A point of view by Norbert Häring.
Anyone who believes that Facebook’s planned global digital currency, the Libra, is dead because of the resistance of the regulators, could be facing a deceptive manoeuvre. Because in international announcements, words often mean the opposite of what they seem to mean.
Because Mastercard, Visa and Paypal, three particularly important partners, did not participate in the Libra Association after all, and because some regulators and ministers, as well as international groups, criticized the project, it could look as if the global, private currency would go nowhere. But if one reads exactly what the US led G7 group of the seven most important industrial nations recently announced (1), and translates the diplomat’s speech into normal language, one may have some reasonable doubts. It sounds very austere. However, when seen in the light of day, the G7 statement says:
That Libra should be given the green light if operators can ensure that rules on identifying senders and recipients of financial transactions are complied with. This is a requirement that fits well with Facebook’s plans.
That the G7 has disempowered the larger G20 group, which is supposed to be responsible for financial regulation, in regarding the use of Libra.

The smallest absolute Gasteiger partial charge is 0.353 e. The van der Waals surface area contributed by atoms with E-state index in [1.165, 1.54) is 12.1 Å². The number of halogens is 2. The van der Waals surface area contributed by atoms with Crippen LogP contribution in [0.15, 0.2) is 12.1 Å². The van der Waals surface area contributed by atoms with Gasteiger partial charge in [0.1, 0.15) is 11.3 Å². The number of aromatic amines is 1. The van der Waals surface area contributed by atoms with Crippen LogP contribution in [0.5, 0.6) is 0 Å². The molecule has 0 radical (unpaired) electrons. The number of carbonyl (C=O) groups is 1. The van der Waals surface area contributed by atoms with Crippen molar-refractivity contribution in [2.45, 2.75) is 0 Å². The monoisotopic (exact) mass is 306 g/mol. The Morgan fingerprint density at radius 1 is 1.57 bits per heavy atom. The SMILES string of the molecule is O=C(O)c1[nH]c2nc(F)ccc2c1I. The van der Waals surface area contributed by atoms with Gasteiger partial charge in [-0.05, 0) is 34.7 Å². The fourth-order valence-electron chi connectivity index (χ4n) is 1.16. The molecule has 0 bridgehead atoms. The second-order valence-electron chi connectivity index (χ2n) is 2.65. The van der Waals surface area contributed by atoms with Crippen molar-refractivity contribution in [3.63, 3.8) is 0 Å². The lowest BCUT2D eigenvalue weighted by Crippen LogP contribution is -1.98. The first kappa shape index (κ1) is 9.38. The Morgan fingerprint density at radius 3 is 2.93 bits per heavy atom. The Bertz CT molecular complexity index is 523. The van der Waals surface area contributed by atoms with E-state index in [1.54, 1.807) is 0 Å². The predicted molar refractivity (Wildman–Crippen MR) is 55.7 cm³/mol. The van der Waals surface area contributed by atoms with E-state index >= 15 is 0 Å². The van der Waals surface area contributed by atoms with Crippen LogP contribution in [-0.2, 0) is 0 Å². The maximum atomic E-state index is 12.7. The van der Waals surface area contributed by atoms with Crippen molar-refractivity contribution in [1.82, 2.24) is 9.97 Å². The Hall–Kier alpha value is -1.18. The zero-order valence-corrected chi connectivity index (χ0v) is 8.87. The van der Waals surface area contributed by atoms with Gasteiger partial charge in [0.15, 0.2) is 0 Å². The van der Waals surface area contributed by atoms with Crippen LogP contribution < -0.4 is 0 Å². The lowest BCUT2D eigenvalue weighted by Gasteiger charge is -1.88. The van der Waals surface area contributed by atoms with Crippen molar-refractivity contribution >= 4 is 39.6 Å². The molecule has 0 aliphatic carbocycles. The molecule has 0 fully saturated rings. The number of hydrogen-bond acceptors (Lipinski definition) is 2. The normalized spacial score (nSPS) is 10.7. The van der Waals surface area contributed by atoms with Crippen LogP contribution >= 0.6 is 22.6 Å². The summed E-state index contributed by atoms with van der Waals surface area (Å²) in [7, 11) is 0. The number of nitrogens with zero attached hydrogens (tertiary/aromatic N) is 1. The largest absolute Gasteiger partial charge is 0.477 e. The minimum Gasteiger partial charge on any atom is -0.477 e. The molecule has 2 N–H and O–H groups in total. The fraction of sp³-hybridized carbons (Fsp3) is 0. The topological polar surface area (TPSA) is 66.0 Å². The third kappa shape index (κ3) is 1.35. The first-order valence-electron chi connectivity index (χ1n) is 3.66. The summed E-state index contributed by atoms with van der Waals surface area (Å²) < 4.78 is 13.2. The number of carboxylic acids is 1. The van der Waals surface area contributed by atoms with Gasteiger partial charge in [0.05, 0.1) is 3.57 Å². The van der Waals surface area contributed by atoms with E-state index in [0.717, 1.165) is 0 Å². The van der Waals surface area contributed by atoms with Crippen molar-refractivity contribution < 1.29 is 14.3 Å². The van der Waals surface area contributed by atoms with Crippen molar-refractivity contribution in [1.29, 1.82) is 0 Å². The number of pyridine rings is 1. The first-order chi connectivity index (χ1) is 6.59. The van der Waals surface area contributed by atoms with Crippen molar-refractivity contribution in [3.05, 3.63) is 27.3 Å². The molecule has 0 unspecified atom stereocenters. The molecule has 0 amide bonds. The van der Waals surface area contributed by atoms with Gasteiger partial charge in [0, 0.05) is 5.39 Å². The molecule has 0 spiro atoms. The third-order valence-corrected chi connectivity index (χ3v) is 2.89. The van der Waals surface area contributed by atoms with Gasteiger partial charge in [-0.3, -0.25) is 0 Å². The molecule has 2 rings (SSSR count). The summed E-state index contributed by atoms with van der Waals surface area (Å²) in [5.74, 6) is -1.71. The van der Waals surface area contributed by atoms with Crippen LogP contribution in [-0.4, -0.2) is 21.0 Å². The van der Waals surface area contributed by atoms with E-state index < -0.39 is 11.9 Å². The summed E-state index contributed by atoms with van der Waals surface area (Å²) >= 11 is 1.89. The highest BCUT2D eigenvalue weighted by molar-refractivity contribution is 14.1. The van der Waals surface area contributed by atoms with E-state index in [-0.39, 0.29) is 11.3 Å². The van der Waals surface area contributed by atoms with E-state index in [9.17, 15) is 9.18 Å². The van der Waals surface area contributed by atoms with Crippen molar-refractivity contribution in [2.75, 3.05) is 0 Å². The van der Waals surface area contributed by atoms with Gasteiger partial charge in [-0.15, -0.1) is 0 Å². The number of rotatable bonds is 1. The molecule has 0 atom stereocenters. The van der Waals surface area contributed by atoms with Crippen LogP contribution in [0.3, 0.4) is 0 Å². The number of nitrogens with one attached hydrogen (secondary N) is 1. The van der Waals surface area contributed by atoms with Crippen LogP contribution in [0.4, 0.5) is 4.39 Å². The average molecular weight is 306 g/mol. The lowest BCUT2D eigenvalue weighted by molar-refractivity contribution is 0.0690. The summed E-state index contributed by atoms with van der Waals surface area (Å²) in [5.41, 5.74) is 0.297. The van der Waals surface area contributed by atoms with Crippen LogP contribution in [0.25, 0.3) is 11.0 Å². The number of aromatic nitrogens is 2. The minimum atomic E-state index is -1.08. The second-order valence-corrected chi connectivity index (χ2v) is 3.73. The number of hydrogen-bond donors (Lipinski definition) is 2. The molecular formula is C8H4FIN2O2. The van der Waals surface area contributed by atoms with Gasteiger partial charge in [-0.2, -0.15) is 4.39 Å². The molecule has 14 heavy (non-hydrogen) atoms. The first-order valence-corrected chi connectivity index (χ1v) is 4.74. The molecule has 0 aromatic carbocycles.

That US-dominated international regulatory bodies such as the Financial Stability Board (FSB) should make the preliminary decision as to what conditions the Libra Association must meet in order to get started.
Members of the G7 are the USA, Canada, Japan, Germany, France, Great Britain and Italy. Since the great financial crisis, the G7 has taken a back seat. To this end, the G20 was set up on the initiative of the USA to provide direction for international financial regulation. It was regularly the G20 that gave the (informal) work orders to the international standard-setting groups.
In addition to the G7, the G20 includes the most important emerging countries, including China, India and Russia. Obviously, the US has not been able to bring about a decision within this framework that gives the standard setters the task of creating a suitable regulatory environment for Libra. That is why the G7 has taken this on with a working group on „stablecoins“.